The biggest question in British politics is whether she will or she won’t – withdraw from the EU, that is. For what it is worth, my opinion is that it would be politically impossible, given the vote in favour of Brexit, for the May government not to withdraw from the EU. She has nailed her colours to the mast with her campaign slogan, “Brexit means Brexit”.
The two problems, however, are:
(1) The timing and
(2) EEA membership.
Theresa May lacks credibility on the EU. She has been heard to say that a Conservative government would never pull out of the EU, and was on the wrong side of the great referendum debate. For the Tory Party to pick a Remainer as Leader was ludicrous, frankly. Members are already walking out of the party, which was decimated by Cameron’s disastrous tenure in office. There are barely 100,000 members now – you can forget the official figures. They probably include me, although party HQ were going to refuse to issue me a ballot paper had there been a democratic leadership battle.
Mrs May is already dragging her kitten heels, with respect, and there is wild talk from David Davis about postponing service of the notice of intention to withdraw under Article 50 until next year. If they try and pull a stunt of that sort they may find that they are no longer in government.
I suspect it will be impossible to resist the pressure from backbench MPs, constituents, business and the European Commission to postpone the Article 50 notice beyond the next EU summit, in October. Indeed, if the government have done nothing to pull us out of the EU by the autumn I predict defections. May’s majority is not that large.
It is also noticeable that the government are lying about Article 50, claiming, absurdly, that there was no mechanism for withdrawing from the EU prior to the Lisbon Treaty. That is obvious nonsense, with respect, given that Greenland withdrew and the UK would have withdrawn had the votes been counted fairly in 1975.
The clearest sign of foot-dragging, however, was the disastrous decision to retain Sir Jeremy Heywood as Cabinet Secretary. In practice, the Prime Minister tends to be a figurehead only – most appointments and decisions are made by the Cabinet Secretary. Heywood is known to be pro-EU, with respect, and sanctioned the misuse of government resources during the referendum, such as the notorious propaganda pamphlet.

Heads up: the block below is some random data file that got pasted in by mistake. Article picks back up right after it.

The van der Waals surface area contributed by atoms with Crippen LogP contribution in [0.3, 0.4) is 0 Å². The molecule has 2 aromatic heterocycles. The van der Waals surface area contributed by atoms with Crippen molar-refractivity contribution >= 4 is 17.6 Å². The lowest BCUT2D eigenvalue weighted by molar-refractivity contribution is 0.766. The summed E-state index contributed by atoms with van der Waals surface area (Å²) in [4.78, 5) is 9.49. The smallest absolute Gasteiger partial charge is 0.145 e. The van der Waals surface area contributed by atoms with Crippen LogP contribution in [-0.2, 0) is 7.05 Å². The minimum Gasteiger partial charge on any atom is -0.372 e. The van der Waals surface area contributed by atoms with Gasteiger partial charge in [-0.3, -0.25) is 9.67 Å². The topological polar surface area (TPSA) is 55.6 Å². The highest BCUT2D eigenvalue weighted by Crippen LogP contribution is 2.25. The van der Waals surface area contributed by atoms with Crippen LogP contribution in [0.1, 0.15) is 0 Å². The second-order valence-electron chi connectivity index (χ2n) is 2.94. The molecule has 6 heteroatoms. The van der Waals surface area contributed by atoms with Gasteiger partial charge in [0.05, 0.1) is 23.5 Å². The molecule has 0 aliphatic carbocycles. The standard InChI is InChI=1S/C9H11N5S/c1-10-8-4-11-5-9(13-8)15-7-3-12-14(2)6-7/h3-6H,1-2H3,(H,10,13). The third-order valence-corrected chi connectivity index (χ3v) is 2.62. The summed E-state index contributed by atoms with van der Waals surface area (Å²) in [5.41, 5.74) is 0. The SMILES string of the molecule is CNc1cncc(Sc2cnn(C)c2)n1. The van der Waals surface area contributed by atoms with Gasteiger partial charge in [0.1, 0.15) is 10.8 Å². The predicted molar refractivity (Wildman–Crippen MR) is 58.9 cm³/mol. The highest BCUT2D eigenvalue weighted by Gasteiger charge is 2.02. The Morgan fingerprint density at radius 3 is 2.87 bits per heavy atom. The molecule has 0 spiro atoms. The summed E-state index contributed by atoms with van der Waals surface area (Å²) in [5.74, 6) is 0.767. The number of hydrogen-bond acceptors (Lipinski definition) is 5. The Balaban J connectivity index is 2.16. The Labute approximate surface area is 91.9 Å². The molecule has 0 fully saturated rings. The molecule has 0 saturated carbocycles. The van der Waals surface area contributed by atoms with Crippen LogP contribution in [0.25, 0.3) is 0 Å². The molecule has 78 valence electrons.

With Heywood remaining in place the new government’s Brexit strategy lacks credibility. Heywood is thought to favour the UK’s remaining in the European Economic Area. This poses a huge problem for the government.
Germany wants the UK to remain trapped inside the EEA and no wonder. We are the EU’s largest export market and trade with the EU27 at a huge deficit. Moreover British consumers tend to be ripped off by European firms, and pay more, i.e. the profit margin on EU27 exports to the UK tends to be higher than for other markets.
Unlimited immigration, which EEA membership involves, suits German client states such as Poland (the Germans murdered their way to power in Poland by assassinating the country’s president in a plane crash). Being able to dump surplus labour in the UK is an important safety-valve for the Eurozone.
Theresa May has ruled out continued unlimited immigration from the EU27, but with respect these are only words. She is a ruthless machine politician, and machine politicians can only be judged on their actions, not their words. Germany is not going to cave in on labour dumping. It is easy to envisage Mrs May caving in to German demands and keeping the UK in the EEA.
The EEA by the way has its own denunciation provision, requiring 12 month’s notice, in Article 127. The government has made no mention of using Article 127, nor was the EEA highlighted by either side during the referendum campaign.
Immigration from Europe was a key issue, however. It is perfectly clear that the electorate rejected EEA membership as well as EU membership.
The crunch will come in October at the EU summit. Any hint that the government is prepared to back down on immigration controls will doom it.
What Should Happen Next?
I have no confidence in the ability of the May Government to deliver Brexit. They will deliver half of Brexit and get us out of the EU, but are likely to lumber us with EEA membership. The Cabinet is weak, vulnerable to bio-leverage by GO2, exercised via German assets in the Cabinet Office, and does not contain anyone with high intelligence.
It’s easy to see them caving in to Germany. Eurosceptics should start planning for the collapse of the new government now. I respectfully endorse Arron Banks’ call for a new, Brexit grouping on the Right. Such a group could embrace UKIP, Tory Eurosceptics, the DUP and the English Democrats. Labour MPs would be highly unlikely to defect, although some might, but it would be on the side of the working man and woman, and would attract huge working class support.
It is easy to envisage a number of Eurosceptic MPs defecting in the autumn, undermining the government’s majority. Key Eurosceptics have been slapped in the face by Theresa May, and we may see some quite senior defections.
The planning needs to start now. There could be a general election before Christmas.
My sympathies of course to the families and friends of the 84 people, some of them children, cruelly murdered by an Islamic terrorist cell in Nice, very obviously backed by the black German agency in Paris, which has assets in the French police and reports to the DVD in Dachau. It is a sobering thought that the murderous Franco-Tunisian dual national terrorists involved could have used their French passports to walk into the UK.
As I point out in Spyhunter, the intelligence apparatus of the Fifth Republic is essentially Vichyist.